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CBC Members in Cuba to ease talks

Black Caribbean Literature (BCL)
Newspaper Article
Publication Date:
Apr 9-Apr 15, 2009
Jacksonville, FL
African American Research Center, Library, University of Illinois at Urbana-Champaign
Subject Term:
International relations, United States, Communism, Cuba, Caribbean, Congressional Black Caucus, Legislators, State visits, Obama, Barack, Presidency, Embargoes & blockades, Castro, Raul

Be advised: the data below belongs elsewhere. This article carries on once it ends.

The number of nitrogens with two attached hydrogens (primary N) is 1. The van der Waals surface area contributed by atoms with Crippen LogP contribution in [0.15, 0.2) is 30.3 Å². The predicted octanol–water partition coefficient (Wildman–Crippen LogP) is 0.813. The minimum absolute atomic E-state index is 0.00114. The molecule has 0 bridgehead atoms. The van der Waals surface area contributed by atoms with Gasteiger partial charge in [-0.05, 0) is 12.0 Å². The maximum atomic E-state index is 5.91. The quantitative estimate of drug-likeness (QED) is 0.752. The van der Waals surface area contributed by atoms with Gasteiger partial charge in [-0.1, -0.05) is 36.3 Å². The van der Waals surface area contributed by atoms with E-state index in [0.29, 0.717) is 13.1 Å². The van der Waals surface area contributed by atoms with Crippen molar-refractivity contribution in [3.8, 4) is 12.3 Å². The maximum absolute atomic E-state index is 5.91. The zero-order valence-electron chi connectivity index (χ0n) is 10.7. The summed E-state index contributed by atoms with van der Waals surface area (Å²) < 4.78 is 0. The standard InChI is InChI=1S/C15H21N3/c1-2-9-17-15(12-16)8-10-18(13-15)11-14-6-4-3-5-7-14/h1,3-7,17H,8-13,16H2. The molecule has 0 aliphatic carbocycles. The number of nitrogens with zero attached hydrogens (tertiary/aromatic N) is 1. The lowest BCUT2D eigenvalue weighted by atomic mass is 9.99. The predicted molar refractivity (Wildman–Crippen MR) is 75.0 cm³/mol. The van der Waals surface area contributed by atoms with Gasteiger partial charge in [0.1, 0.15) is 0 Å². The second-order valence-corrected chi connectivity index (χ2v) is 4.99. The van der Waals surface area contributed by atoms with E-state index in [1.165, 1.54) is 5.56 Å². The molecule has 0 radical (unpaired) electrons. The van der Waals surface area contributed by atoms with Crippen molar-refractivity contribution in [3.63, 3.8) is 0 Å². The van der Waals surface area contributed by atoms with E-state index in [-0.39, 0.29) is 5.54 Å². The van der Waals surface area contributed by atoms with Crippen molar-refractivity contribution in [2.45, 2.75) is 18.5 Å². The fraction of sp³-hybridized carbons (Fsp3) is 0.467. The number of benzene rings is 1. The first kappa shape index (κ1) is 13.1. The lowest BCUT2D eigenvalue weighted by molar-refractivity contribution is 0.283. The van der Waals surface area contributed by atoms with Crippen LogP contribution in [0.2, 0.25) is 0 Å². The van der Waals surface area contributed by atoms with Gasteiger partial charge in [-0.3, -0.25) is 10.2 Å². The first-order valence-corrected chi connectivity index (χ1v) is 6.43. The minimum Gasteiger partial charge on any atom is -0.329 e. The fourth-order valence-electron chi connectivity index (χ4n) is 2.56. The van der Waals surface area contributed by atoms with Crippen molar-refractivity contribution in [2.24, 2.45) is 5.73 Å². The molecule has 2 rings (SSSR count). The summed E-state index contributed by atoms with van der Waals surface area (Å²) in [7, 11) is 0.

HAVANA - A group of US lawmakers is working at easing dialogue between Washington and Havana, as President Barack Obama's administration weighs plans to drop its decades-old strategy of isolating communist Cuba. The Senate Foreign Relations Committee's top Republican Richard Lugar, who in February said decades of US sanctions on Havana had failed, wrote to Obama in a March 30 letter that: "additional (US) measures are needed... to recast a policy that has not only failed to promote human rights and democracy, but also undermines our broader security and political interests." U.S. Congressman [Bobby Rush], left, and Rep. [Barbara Lee], D-Calif, second from right, attend a ceremony in front of Martin Luther King monument in Havana, Saturday, April 4, 2009. Seven members of the Congressional Black Caucus arrived in Cuba last Friday to discuss improving relations with the communist government amid speculation that Washington could ease travel restrictions to the island.